Seckou Keita Quintet
The Silimbo Passage
Douglas Heselgrave's #12 album for 2008
First Appeared in The Music Box, September 2008, Volume 15, #9
Written by Douglas Heselgrave
Sun September 28, 2008, 06:30 AM CDT
The kora is so versatile that it easily can be adapted to suit any type of music. After all, depending on how it is approached, its sound can resemble an orchestral harp as much as a delta blues guitar. During the last 20 years, many African musicians have charmed Western audiences with their virtuosity on the instrument. Resembling a lute or guitar, the kora has 21 strings — eleven of which are played with the left hand, while the remaining ten are plucked with the right hand. This dual-picking style allows musicians to play both rhythmic accompaniments and melodic solos simultaneously. While listening to a master perform on a kora, it is almost impossible to believe that one person could create such complex and uplifting polyrhythms. Mali’s Toumani Diabate is, perhaps, the instrument’s most famous living proponent, and his recordings — both as a solo artist and as a member of fusion groups such as Songhai — have unlocked many exciting venues for the kora’s ethereal seduction.
Seckou Keita is a Senegal-born kora player, who currently resides in England. The Silimbo Passage is the second album that he has made with his self-named quintet, and it certainly is a rather graceful and lyrical collection of music. Throughout the endeavor, Keita approaches the kora in a manner that is quite different from Issa Bagayogo, whose excellent new outing Mali Koura uncovers the relationship between traditional West African rhythms and modern electronica. In comparison, Keita’s compositions on The Silimbo Passage are strictly old-school. Collaborating with musicians from all over the globe, he explores the usage of the kora in both jazz and classical formats, and not surprisingly, the results are absolutely lovely.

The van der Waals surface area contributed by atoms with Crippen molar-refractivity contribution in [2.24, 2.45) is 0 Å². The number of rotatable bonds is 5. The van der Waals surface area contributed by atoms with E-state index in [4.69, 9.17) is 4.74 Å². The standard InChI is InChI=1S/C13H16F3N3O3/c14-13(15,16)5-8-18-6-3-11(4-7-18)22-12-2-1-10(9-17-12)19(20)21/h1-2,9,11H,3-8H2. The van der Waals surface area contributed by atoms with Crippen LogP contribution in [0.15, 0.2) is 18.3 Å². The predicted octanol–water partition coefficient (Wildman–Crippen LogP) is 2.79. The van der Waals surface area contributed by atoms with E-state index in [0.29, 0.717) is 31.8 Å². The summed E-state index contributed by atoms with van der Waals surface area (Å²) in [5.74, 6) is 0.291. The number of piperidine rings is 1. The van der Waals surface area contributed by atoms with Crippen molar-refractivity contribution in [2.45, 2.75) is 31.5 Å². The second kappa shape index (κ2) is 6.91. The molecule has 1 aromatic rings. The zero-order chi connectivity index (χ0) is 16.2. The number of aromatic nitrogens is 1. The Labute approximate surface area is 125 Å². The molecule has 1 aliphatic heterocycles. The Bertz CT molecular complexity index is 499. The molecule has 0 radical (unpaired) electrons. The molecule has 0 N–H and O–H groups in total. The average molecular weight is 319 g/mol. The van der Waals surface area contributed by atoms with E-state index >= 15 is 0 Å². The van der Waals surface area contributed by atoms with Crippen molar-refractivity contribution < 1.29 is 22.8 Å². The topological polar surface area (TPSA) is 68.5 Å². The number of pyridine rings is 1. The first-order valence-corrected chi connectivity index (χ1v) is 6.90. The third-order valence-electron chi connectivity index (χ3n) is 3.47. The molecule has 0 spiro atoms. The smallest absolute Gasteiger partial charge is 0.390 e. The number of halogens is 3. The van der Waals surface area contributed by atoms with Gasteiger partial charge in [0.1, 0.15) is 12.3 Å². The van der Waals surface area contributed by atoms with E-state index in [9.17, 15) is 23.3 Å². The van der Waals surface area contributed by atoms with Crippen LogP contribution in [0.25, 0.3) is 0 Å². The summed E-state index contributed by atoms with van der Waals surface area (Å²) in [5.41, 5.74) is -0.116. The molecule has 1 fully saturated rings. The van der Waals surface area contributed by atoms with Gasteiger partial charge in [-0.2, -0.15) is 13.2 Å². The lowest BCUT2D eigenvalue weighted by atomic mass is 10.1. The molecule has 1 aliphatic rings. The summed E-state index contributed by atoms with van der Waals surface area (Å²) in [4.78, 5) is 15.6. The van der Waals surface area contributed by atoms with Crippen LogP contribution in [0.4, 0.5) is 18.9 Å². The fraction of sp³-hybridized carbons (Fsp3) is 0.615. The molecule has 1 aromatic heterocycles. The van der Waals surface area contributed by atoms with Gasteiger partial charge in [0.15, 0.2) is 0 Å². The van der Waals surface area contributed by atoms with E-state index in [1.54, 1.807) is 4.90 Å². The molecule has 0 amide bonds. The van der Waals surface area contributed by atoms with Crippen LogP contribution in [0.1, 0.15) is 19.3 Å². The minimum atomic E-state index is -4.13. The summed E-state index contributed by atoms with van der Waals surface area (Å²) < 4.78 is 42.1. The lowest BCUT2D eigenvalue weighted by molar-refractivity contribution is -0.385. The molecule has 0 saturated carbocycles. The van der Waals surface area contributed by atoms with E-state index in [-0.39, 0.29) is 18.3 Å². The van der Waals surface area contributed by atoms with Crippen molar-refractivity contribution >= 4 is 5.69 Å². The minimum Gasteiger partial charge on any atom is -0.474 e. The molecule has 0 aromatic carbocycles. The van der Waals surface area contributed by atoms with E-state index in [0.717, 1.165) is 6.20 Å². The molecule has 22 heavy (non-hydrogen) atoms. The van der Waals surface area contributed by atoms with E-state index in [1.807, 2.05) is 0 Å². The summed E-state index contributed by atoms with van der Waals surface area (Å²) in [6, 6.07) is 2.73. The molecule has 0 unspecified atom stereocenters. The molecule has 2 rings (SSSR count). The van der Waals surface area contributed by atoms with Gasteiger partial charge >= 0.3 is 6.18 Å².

Each of the 10 compositions on The Silimbo Passage may have been based upon Senegalese compositional forms, but even a perfunctory stroll through the album is sufficient for revealing its textural diversity. The most dominant factor is the presence of a violin, which is played by Samy Bishai. His clear and precise notes weave in and out of Keita’s cascading string patterns to create a soundscape that incorporates and echoes everything from the harvest songs of the Nile River Valley to Stephane Grappelli’s Café de Paris orchestra. The arrangements and interplay between Bishai and Keita reach such dazzling heights on Kano Foru, for example, that it’s hard to believe that the results were born from the work of only one violinist and one kora player.
Grounded by Davide Mantovani’s superb stand-up bass parts and Surahata Susso’s percussion accompaniments, all of the material on The Silimbo Passage is of equal caliber. Several of the songs also feature Binta Susso, Keita’s sister, and her vocals are deep and soulful. In fact, her singing effectively knits the ensemble together, proving that it is possible to create music that fuses together an array of musical cultures without sacrificing either quality or authenticity.
Lately, it seems as if there is an endless stream of African albums hitting store shelves each week. Without a doubt, The Silimbo Passage is one of the better acoustic-based endeavors. It should delight fans of both the kora and European jazz.
Of Further Interest...
The Silimbo Passage is available from Barnes & Noble.
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1 Star: Pitiful
2 Stars: Listenable
3 Stars: Respectable
4 Stars: Excellent
5 Stars: Can't Live Without It!!
Copyright © 2008 The Music Box